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The Museum of the 22nd Century

The collection of Museum Boijmans Van Beuningen is considered one of the sixty best art collections in the world. The collection has been growing for 165 years and currently consists of around 145,000 objects. Each year, dozens, sometimes even hundreds of new works are added. These are, of course, many more than can be exhibited in the museum. Around 8% is exhibited in the museum proper. That is just the tip of the iceberg. In addition, around 500 works of art travel round the world each year on loan to international exhibitions.

The works that are not shown in the museum’s rooms are stored in depositories in various places in and around the city. That gives problems: it is not efficient, the total depository space is too small and some depositories are in very poor condition and unsafe (there is, for example, a danger of water damage). That is why, since 2005, there have been discussions about a new building in which the collection can be stored in the proper way. Under perfect climatological conditions and properly secured against burglary, fire, water damage and other disasters.

In the museum world, there has for some time been a certain discontent about the classic, closed depositories. Inspired by the magnificent collection of Boijmans, the idea arose of making the collection truly accessible to the public, whereby people can see what takes place with and around that collection. Depot Boijmans Van Beuningen is the heart of the museum’s logistics.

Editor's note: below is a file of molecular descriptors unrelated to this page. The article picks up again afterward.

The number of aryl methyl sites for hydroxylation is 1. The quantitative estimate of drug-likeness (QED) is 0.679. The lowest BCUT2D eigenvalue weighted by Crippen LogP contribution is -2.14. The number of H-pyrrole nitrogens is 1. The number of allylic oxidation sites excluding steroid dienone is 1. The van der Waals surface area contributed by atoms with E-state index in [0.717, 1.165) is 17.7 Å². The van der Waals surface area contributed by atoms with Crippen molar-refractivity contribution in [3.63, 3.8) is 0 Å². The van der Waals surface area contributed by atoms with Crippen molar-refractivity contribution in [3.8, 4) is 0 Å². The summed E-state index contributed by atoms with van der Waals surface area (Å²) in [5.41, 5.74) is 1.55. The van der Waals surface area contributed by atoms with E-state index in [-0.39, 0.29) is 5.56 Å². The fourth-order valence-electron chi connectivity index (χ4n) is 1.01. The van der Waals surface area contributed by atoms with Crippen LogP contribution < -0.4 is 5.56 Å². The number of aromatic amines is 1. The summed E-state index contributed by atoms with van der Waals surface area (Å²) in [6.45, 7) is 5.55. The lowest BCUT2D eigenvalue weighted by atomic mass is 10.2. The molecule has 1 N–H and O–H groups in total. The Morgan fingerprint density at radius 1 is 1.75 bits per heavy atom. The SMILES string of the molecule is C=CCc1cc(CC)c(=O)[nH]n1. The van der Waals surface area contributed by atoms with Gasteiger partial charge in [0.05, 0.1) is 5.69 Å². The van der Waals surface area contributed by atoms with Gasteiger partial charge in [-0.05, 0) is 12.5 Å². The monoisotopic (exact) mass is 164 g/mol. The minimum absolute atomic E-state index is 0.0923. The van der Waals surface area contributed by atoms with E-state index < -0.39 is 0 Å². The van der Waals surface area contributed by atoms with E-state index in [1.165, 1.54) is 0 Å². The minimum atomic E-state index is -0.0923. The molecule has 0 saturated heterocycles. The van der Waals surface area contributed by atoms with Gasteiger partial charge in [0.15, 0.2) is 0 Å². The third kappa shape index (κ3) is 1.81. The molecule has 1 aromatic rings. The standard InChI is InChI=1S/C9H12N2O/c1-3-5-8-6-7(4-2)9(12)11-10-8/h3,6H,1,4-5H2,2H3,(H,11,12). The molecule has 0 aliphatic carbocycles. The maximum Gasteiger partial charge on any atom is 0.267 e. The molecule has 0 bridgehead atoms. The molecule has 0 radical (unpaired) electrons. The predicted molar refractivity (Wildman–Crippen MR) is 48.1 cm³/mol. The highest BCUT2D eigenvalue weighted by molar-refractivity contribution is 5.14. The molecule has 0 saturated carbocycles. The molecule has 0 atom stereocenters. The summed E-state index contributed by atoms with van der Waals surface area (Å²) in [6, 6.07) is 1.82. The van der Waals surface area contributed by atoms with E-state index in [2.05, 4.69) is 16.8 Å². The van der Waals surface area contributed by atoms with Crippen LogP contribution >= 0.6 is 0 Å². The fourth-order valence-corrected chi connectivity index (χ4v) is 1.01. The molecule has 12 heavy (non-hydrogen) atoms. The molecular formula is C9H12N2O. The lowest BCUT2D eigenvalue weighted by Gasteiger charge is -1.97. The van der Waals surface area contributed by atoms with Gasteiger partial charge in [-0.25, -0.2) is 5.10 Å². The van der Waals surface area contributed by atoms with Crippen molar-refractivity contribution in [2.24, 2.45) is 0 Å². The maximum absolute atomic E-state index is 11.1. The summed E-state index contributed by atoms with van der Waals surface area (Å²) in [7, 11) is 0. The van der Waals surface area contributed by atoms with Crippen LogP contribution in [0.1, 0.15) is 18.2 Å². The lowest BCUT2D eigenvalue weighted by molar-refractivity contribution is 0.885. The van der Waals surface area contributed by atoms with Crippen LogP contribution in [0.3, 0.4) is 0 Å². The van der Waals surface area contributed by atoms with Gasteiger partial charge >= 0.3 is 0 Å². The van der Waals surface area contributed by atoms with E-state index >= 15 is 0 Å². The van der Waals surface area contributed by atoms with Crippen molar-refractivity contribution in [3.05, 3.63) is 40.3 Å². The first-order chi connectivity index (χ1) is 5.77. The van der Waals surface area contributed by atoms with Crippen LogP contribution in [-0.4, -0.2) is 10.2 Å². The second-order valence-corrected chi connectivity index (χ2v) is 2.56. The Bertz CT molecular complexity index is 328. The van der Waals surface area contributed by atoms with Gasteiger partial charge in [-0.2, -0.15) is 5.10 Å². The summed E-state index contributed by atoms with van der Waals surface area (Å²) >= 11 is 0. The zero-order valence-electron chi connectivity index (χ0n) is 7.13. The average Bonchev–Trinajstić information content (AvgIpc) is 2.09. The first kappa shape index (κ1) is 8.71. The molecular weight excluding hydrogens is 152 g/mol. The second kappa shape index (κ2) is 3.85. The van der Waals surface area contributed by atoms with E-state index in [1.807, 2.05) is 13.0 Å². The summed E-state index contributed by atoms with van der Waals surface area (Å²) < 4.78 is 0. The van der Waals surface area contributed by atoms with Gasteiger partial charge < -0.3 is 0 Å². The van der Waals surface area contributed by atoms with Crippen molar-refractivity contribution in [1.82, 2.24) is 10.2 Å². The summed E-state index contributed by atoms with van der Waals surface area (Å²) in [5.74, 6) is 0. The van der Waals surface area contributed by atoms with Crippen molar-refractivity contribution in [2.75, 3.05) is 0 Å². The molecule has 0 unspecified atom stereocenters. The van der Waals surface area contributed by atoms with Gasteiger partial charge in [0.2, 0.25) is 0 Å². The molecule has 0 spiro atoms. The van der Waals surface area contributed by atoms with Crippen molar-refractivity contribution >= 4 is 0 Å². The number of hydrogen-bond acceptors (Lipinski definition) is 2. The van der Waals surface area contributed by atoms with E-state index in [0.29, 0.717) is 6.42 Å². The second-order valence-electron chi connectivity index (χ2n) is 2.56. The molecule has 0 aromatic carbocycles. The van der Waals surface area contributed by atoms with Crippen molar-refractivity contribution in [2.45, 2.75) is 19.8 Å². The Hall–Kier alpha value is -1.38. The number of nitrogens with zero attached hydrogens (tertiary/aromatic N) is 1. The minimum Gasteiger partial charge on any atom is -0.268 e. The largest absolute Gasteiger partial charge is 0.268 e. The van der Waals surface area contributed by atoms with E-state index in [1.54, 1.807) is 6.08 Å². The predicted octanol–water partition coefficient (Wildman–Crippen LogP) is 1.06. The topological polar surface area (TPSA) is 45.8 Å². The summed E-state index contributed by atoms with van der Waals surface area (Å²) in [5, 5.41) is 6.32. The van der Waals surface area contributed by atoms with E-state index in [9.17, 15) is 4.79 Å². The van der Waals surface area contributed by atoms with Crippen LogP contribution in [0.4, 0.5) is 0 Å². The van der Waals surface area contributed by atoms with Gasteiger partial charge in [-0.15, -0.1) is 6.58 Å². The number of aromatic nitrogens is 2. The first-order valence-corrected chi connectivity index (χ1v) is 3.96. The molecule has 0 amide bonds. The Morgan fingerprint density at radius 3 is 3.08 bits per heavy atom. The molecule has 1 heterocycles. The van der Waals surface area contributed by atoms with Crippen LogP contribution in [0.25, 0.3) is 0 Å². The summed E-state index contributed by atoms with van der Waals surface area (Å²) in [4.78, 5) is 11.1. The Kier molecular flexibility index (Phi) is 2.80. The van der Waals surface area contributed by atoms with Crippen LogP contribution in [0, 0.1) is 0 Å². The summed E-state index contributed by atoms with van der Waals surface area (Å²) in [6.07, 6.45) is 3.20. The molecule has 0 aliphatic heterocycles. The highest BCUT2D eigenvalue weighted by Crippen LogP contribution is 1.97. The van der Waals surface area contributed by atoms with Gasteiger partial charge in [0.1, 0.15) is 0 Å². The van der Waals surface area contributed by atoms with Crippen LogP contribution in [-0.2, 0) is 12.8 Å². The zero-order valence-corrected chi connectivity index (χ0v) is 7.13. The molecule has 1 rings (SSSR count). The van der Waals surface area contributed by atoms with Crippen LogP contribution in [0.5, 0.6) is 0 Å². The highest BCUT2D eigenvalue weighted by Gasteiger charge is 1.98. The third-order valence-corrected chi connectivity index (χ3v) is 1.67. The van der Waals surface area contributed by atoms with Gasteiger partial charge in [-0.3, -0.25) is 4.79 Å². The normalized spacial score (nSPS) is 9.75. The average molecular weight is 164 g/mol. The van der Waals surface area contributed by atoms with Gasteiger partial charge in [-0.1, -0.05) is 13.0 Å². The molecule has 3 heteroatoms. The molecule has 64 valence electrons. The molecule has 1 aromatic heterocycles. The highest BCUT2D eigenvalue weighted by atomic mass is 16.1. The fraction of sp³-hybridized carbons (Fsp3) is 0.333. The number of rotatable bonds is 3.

The idea is: let the public share in the experience of how such a wonderful art trove is managed professionally in the centre of Rotterdam and is used for exhibitions at both home and abroad, exhibitions that attract millions of people. Let visitors take a peek into the world that usually remains hidden in the museum: the depot, the depository, the treasure vault and engine room of every museum.

The second idea was: go back to the roots of the museum by investing in the collaboration with private collectors. Rotterdam has a tradition of art collectors. In fact, Museum Boijmans Van Beuningen is named after two of the many collectors who donated their collections to the city of Rotterdam. By offering private art collectors accommodation and collection services – a depository with associated presentation space – exhibitions can be combined and costs, expertise and networks can be shared. The ideas about public access to the collection and the collaboration with private collectors have resulted in a new typology that we call Depot Boijmans Van Beuningen.